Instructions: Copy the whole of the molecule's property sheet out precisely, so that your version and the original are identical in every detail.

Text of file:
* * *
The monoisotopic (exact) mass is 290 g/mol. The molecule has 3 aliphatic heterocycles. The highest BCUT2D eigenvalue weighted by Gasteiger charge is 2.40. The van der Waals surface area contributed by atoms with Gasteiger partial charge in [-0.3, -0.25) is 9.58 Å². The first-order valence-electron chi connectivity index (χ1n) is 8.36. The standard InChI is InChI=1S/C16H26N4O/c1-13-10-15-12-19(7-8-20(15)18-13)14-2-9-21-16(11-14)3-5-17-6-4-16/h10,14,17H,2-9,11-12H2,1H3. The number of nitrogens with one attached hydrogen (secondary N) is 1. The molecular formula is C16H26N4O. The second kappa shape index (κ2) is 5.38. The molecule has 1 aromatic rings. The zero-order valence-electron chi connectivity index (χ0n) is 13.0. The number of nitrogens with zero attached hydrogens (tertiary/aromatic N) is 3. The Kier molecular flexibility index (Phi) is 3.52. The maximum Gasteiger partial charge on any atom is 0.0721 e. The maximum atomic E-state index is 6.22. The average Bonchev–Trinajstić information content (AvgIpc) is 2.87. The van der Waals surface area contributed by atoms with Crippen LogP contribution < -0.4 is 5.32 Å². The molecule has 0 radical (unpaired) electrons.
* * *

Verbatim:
The monoisotopic (exact) mass is 290 g/mol. The molecule has 3 aliphatic heterocycles. The highest BCUT2D eigenvalue weighted by Gasteiger charge is 2.40. The van der Waals surface area contributed by atoms with Gasteiger partial charge in [-0.3, -0.25) is 9.58 Å². The first-order valence-electron chi connectivity index (χ1n) is 8.36. The standard InChI is InChI=1S/C16H26N4O/c1-13-10-15-12-19(7-8-20(15)18-13)14-2-9-21-16(11-14)3-5-17-6-4-16/h10,14,17H,2-9,11-12H2,1H3. The number of nitrogens with one attached hydrogen (secondary N) is 1. The molecular formula is C16H26N4O. The second kappa shape index (κ2) is 5.38. The molecule has 1 aromatic rings. The zero-order valence-electron chi connectivity index (χ0n) is 13.0. The number of nitrogens with zero attached hydrogens (tertiary/aromatic N) is 3. The Kier molecular flexibility index (Phi) is 3.52. The maximum Gasteiger partial charge on any atom is 0.0721 e. The maximum atomic E-state index is 6.22. The average Bonchev–Trinajstić information content (AvgIpc) is 2.87. The van der Waals surface area contributed by atoms with Crippen LogP contribution < -0.4 is 5.32 Å². The molecule has 0 radical (unpaired) electrons.